In Brief

The Carnegie International Becomes First Biennial-Style Exhibition Certified by W.A.G.E.

The 17th edition of the Carnegie Museum of Art’s flagship, quinquennial exhibition will open in October 2018 with full W.A.G.E. certification.

Banner designed for the 57th edition of the Carnegie International (image courtesy Carnegie Museum of Art)

Since Working Artists and the Greater Economy, better known as W.A.G.E., rolled out its certification program in 2014 to commit arts nonprofits to pay artists fairly, 50 arts institutions across the United States have signed up. None, however, are entire museums, which have largely shown the greatest resistance to W.A.G.E. certification.

To gradually improve the compensation standards of large art institutions, W.A.G.E. has chosen to bend one of its cardinal rules that requires whole organizations, rather than exhibitions, to be certified. Today, it announced that the Carnegie Museum of Art received certification for its forthcoming Carnegie International, as a way to “approach the reform of large institutions brick by brick,” according to a press release. Held every five years, the exhibition is the first biennial-style exhibition to become W.A.G.E. Certified. The 57th edition will open on October 12, 2018 and run through March 25, 2019.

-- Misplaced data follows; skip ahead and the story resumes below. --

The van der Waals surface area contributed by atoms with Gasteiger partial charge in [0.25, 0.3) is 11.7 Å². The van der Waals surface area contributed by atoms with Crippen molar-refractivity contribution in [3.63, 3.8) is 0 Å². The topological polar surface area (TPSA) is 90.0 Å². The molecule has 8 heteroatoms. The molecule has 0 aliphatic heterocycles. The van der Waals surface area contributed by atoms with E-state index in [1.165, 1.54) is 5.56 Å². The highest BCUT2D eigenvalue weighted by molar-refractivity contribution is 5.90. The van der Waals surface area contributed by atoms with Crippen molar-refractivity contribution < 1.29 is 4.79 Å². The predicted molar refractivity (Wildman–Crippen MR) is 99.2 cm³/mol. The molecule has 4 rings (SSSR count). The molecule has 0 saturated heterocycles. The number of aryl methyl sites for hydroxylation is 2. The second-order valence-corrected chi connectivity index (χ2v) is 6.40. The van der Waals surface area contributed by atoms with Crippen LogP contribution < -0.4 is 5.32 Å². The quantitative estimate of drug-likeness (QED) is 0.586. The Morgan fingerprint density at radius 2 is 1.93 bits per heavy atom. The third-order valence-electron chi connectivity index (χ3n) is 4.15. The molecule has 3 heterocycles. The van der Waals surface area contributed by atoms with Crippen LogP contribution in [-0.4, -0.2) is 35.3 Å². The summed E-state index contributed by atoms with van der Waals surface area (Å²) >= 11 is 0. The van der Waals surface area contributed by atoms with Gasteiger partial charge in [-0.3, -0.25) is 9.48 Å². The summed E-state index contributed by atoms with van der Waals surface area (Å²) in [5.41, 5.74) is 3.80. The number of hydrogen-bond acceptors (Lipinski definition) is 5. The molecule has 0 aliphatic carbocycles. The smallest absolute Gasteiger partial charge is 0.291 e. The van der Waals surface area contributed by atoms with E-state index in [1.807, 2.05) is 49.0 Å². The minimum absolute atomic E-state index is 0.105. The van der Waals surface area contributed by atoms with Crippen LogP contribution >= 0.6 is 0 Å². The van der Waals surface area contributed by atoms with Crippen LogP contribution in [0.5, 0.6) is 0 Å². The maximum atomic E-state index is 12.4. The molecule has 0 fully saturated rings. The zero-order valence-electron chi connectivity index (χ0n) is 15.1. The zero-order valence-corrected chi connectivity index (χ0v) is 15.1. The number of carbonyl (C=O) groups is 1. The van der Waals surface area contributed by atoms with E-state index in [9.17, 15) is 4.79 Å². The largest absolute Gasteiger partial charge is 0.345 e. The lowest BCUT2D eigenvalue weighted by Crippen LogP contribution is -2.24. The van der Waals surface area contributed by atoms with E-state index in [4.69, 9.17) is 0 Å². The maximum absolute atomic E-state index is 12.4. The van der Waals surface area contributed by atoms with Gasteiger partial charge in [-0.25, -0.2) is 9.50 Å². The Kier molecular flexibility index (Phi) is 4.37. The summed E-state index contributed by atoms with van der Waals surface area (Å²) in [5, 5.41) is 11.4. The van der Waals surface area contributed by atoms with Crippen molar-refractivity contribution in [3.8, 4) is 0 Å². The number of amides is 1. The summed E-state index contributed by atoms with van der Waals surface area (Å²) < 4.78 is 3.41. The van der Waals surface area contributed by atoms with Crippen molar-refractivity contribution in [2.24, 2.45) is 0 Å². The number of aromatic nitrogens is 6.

“Like last year’s certification of Open Space, a department of SFMOMA, we wish to again demonstrate that where there is political will within museums by determined institutional actors, it can be done,” W.A.G.E. writes.

According to W.A.G.E. standards, each participating artist in next year’s Carnegie International is guaranteed a fee of at least $1,500. The Carnegie Museum’s annual operating expenses far exceed $5 million, and W.A.G.E. uses a scaling mechanism to calculate equitable compensation for artists that is directly proportional to an organization’s financial means.

“The decision by the Carnegie International to guarantee evenly distributed remuneration is a rebuke of speculation as a form of payment in the nonprofit sector,” W.A.G.E. writes. “It is also an affirmation of art’s value as a common good — one to which both the labor of artists and institutions contribute, and which both must collectively work to maintain.”

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